What you can't see in the T-P map above is the percentage of the black vote that Landrieu won in predominantly black precincts. Landrieu may not have won those precincts outright, but he did win significant numbers of votes in those precincts, which explains why he won about as many precincts as Forman did, but beat Forman by ten points.

On to the next round.

Then, finally, could we please start rebuilding the friggin' city!!!

And this just in:

Calling Nagin a friend, Forman, who received 17 percent of the votes cast Saturday, said the mayor has served the city well, but it is time for a change.

"The man is tired," Forman said, standing along the Mississippi River in Woldenberg Park, a project built on his watch as Audubon Institute president. "He’s worn out."

Saturday, April 22, 2006

Signs stolen, normalcy returns?

The house that once had posted the "More candidates than voters" sign was complaining today that someone stole all of their campaign signs -- something I was familiar with during the Bush-Kerry race (i.e., Bush people stealing Kerry signs, not the other way around), but I never lost my Mitch sign.

Nagin is leading, with Mitch a close second, and Forman far behind.

161 of 442 precincts - 36 percent

Ray Nagin (i) 10,639 - 33 percent
Mitch Landrieu 9,397 - 29 percent
Ron Forman 6,672 - 21 percent


Here's where.

Read or listen to the 4/22/06 Democracy Now segment in which host Amy Goodman interviewed Ray Nagin and Mitch Landrieu.

Meet your IQ candidates.

Friday, April 21, 2006

Broadmoor lives!

Rising from the dust of moldy atomized sheetrock and dessicated sludge, fortified by the abdication of local government, rose a newfound sense of civic belonging in New Orleans, of neighbors finding each other and forging a new compact based upon the need for security and companionship.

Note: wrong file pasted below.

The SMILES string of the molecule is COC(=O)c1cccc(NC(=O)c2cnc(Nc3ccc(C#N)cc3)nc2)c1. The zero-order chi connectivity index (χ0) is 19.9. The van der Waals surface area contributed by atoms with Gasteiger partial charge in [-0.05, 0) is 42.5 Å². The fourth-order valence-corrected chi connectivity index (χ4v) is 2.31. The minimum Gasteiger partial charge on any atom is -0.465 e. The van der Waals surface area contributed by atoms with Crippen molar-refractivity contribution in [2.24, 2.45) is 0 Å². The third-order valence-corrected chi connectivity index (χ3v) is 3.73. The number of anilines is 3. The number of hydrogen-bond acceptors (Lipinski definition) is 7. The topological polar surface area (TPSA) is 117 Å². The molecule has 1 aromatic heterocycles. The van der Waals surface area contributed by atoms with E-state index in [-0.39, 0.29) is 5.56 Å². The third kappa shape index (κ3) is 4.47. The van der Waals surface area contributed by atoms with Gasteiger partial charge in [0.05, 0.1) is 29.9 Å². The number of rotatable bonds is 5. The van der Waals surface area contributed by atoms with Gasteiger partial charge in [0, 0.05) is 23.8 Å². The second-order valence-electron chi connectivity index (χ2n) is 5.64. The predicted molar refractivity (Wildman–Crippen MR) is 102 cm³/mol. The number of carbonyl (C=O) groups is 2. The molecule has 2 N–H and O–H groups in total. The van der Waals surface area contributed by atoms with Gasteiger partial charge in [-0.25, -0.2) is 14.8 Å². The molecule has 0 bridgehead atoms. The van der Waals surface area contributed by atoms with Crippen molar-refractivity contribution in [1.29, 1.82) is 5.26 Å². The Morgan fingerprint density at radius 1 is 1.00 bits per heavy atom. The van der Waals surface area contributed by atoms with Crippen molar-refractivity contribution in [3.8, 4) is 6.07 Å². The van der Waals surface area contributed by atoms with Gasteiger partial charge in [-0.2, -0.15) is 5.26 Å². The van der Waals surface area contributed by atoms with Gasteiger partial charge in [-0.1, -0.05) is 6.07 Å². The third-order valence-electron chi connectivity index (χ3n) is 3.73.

One of the stories told a few weeks ago at a forum on the Kobe earthquake was how Kobe citizens spontaneously began planting fields of sunflowers on the bulldozed lots where homes once stood. The movement may have been inspired by a young girl who was killed in the earthquake.

A Japanese documentary, "Haruka's Sunflowers", told the story:

"Haruka" is the name of a little Japanese girl who died in the disaster. Haruka Kato lived with her elder sister and the parents. She was the only victim of the family. In summer, 6 months after the earthquake, something strange happened in the now vacant lot where Kato's house used to be. Lost of sunflowers bloomed in the very spot where Haruka died.

The sunflower became a symbol of renewal around Kobe, appearing not just on vacant lots, but on flags flown above the ruined streets, on billboards and buses. The sunflower represented more than physical renewal, but spiritual and civic renewal as well.

One of the most positive outcomes of the Kobe disaster was that citizens discovered they could overcome the distance that separates people settled into routine urban lives. In the wake of the disaster, they found they had to rely upon each other, so they bound together for security, to help one another, and to combat a vision to rebuild the city that didn't include them. In citizens' councils, they created their own vision for the future which, to be sure, required compromise, but the authorities were forced to work with them to create an outcome that everyone could live with.

Similarly, from the ruins of Hurricane Katrina, civic associations formed across New Orleans, at first when "new urbanist" planners suggested that some neighborhoods would better be bulldozed than be rebuilt, and that they be converted into green space.

Pre-Katrina, people took for granted that they always had gas and electricity, that they could count on the police to patrol, that they could expect that the garbage would be picked up on schedule (most of the time), when ... well, you couldn't really always count on the Sewerage and Water Board ... anyway, people took for granted that the government was supposed to do work for them.

Now, New Orleans citizens have seen the complete breakdown of government authority at all levels (the breakdown was there before, but wasn't revealed until a natural disaster ripped away the curtain of lies). Now, New Orleanians know they can't take for granted that local, state, and federal authorities will do what they're supposed to do. In neighborhoods where residents may not have known each other, suddenly they found each other, and began organizing themselves for mutual aid and security, demanding that their vision for how their neighborhoods would rebuilt be respected. The fight isn't nearly over yet.